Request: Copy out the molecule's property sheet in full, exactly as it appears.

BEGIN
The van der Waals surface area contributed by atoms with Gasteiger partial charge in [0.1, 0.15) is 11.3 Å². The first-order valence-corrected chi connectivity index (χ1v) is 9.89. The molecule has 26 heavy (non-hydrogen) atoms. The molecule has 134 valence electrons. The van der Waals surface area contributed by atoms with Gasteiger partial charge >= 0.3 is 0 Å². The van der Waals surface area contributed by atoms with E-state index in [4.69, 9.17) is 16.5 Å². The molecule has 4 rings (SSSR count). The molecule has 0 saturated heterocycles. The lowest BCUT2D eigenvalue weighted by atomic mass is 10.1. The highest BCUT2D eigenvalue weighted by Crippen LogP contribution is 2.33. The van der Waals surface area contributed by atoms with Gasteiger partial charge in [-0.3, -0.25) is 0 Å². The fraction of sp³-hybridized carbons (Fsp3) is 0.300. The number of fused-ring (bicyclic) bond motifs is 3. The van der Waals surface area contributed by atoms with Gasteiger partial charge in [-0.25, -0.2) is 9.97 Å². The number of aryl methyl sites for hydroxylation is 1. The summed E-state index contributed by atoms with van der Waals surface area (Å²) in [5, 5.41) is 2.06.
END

The van der Waals surface area contributed by atoms with Gasteiger partial charge in [0.1, 0.15) is 11.3 Å². The first-order valence-corrected chi connectivity index (χ1v) is 9.89. The molecule has 26 heavy (non-hydrogen) atoms. The molecule has 134 valence electrons. The van der Waals surface area contributed by atoms with Gasteiger partial charge >= 0.3 is 0 Å². The van der Waals surface area contributed by atoms with E-state index in [4.69, 9.17) is 16.5 Å². The molecule has 4 rings (SSSR count). The molecule has 0 saturated heterocycles. The lowest BCUT2D eigenvalue weighted by atomic mass is 10.1. The highest BCUT2D eigenvalue weighted by Crippen LogP contribution is 2.33. The van der Waals surface area contributed by atoms with Gasteiger partial charge in [-0.3, -0.25) is 0 Å². The fraction of sp³-hybridized carbons (Fsp3) is 0.300. The number of fused-ring (bicyclic) bond motifs is 3. The van der Waals surface area contributed by atoms with Gasteiger partial charge in [-0.25, -0.2) is 9.97 Å². The number of aryl methyl sites for hydroxylation is 1. The summed E-state index contributed by atoms with van der Waals surface area (Å²) in [5, 5.41) is 2.06.